LONDON (Kyodo) Every day female tourists flock to the ancient city of Kyoto to dress up as geisha and fulfill a lifelong fantasy.
But one studio was a little surprised to find that one of its customers was British transsexual Mary Murdock, who wanted to have her photos taken in the elaborate costumes.
Initially, bosses at Studio Shiki’s in Kyoto were unsure what to do as they had never had a request from a transsexual. But the manager said she was satisfied Murdock, who is undergoing treatment to transform her from male to female, was sufficiently female to participate.
Murdock was told it was the first time a transsexual had dressed up as a geisha in a Kyoto photography studio, and she now wants to bring other transsexuals to Japan from Britain to enjoy the experience.
She would also like Japanese society to be more tolerant of transsexuals, many of whom she says have to conceal their desires and meet in private to dress as women.
Murdock, 68, is calling on the Japanese government to enact further reforms to make the lives of transsexuals easier.
Murdock traveled to Japan two years ago as part of an organized tour and took the opportunity to visit one of the photography studios in Kyoto to dress up as a geisha. The studios are popular with foreign tourists and students. Male customers are able to dress as samurai.
Murdock told hotel staff that she had always wanted to dress up as a geisha and given over her measurements for the fitting the next day. They “didn’t bat an eyelid,” she said.
But Murdock said the studio manager was a “bit surprised” when she turned up and said she was unsure she could let Mary dress up.
The company’s Web site states that the geisha transformation is only available to women.
“I told her that I’m a girl really and she looked at my breasts (which have been growing due to hormone treatment) and my skin and that made up her mind,” Murdock said.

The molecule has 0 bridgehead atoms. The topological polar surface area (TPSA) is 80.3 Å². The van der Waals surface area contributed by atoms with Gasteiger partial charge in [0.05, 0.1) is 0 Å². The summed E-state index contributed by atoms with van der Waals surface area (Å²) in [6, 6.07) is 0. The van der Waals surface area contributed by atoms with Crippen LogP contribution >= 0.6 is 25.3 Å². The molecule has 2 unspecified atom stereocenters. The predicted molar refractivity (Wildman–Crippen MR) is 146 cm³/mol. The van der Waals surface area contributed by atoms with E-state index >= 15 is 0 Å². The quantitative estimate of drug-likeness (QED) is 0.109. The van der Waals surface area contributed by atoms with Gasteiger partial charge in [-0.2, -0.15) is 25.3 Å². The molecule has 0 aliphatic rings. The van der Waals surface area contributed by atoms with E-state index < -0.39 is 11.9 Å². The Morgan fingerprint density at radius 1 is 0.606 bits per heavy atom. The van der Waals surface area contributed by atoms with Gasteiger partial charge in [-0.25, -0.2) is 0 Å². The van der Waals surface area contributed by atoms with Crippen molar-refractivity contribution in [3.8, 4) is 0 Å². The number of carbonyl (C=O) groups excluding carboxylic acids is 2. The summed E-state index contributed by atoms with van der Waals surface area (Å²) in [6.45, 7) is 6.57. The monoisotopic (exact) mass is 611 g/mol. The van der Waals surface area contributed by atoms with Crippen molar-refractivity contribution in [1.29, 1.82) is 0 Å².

Murdock thoroughly enjoyed the experience of dressing up in the kimono and having makeup applied to her face in order to resemble an apprentice geisha, or “maiko.”
“The robes were very heavy and I admire the geishas,” she said. “I couldn’t do it.”
There were also lots of young Japanese tourists dressing up as geisha in the studio but Murdock suffered no negative comments from those who thought her action might be going against tradition.
“The Japanese girls accepted me as a girl,” Murdock said. “They talked to me as a girl and it was a case of all girls together and some of them had their photos taken with me. Nobody said to me ‘This is wrong.’ “
Murdock said she has always been fascinated with Japanese culture and wanting to dress as a geisha was a natural desire, given the fact she believes she was born with a female brain. She loved the geisha’s elegance and the way they gracefully carry themselves.
Although Japan’s first sex-change operation took place in the late 1990s, many transsexuals still suffer from discrimination in society.
From 2004, transsexuals in Japan have been able to change their sex on family registration documents. But this can only be done after they have had a sex-change operation and, if they have had children, the change of sex on record is forbidden.
The delay in changing sex on record until after the operation does cause problems. For example, some transsexuals are reluctant to commit to full-time employment and join companies where they have to submit documents showing their sex at birth.
Murdock described the situation in Japan as “rather cruel,” noting that she was able to change her sex on her passport about four years ago even though she has not yet had a sex-change operation. In Britain, where the operations have been conducted since the 1950s, transsexuals are allowed to get married.
One Japanese transsexual Mary spoke to said she was “very envious” of Murdock’s plans to dress as a geisha and “would have loved to have done it” but could not due to pressure from Japanese society. This left Mary feeling “very sad,” she said.
Murdock says she hopes that she can arrange future trips with fellow transsexuals and female friends.
“When I got back I showed my photos to other (transsexuals) and they said they would like to do it without exception,” Murdock said. “They loved the clothes and the makeup.”
Murdock, who was born Malcolm, has been undergoing hormone therapy for the last four years and says a final operation to transform her into a woman is “imminent.”
As part of her treatment she has seen a psychiatrist, has changed her name and has been dressing as a woman.
Murdock’s story came to light in British newspapers and magazines late last year following media interest in a completely unrelated issue in her local community. Her geisha tale was reported in several national newspapers and women’s magazines.
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